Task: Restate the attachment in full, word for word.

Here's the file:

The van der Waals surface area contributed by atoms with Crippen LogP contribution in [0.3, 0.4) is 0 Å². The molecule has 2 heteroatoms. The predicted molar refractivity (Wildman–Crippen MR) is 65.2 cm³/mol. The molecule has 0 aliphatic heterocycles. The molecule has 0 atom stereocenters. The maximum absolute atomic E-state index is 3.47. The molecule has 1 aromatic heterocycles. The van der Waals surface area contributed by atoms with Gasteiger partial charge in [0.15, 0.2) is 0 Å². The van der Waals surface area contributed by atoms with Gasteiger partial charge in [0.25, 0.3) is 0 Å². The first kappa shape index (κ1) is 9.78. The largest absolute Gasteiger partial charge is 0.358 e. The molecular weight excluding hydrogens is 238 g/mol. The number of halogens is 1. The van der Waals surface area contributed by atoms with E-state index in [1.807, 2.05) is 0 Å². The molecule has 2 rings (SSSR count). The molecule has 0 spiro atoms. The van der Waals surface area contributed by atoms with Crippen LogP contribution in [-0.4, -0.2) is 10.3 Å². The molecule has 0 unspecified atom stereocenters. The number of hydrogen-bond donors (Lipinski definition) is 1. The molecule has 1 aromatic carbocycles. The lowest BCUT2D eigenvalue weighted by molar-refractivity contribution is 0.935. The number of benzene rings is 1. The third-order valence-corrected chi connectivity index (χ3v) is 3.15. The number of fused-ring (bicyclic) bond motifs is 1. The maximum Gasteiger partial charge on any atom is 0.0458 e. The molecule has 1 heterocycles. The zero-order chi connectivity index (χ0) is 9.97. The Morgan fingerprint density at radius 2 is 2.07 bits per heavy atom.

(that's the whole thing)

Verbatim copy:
The van der Waals surface area contributed by atoms with Crippen LogP contribution in [0.3, 0.4) is 0 Å². The molecule has 2 heteroatoms. The predicted molar refractivity (Wildman–Crippen MR) is 65.2 cm³/mol. The molecule has 0 aliphatic heterocycles. The molecule has 0 atom stereocenters. The maximum absolute atomic E-state index is 3.47. The molecule has 1 aromatic heterocycles. The van der Waals surface area contributed by atoms with Gasteiger partial charge in [0.15, 0.2) is 0 Å². The van der Waals surface area contributed by atoms with Gasteiger partial charge in [0.25, 0.3) is 0 Å². The first kappa shape index (κ1) is 9.78. The largest absolute Gasteiger partial charge is 0.358 e. The molecular weight excluding hydrogens is 238 g/mol. The number of halogens is 1. The van der Waals surface area contributed by atoms with E-state index in [1.807, 2.05) is 0 Å². The molecule has 2 rings (SSSR count). The molecule has 0 spiro atoms. The van der Waals surface area contributed by atoms with Crippen LogP contribution in [-0.4, -0.2) is 10.3 Å². The molecule has 0 unspecified atom stereocenters. The number of hydrogen-bond donors (Lipinski definition) is 1. The molecule has 1 aromatic carbocycles. The lowest BCUT2D eigenvalue weighted by molar-refractivity contribution is 0.935. The number of benzene rings is 1. The third-order valence-corrected chi connectivity index (χ3v) is 3.15. The number of fused-ring (bicyclic) bond motifs is 1. The maximum Gasteiger partial charge on any atom is 0.0458 e. The molecule has 1 heterocycles. The zero-order chi connectivity index (χ0) is 9.97. The Morgan fingerprint density at radius 2 is 2.07 bits per heavy atom.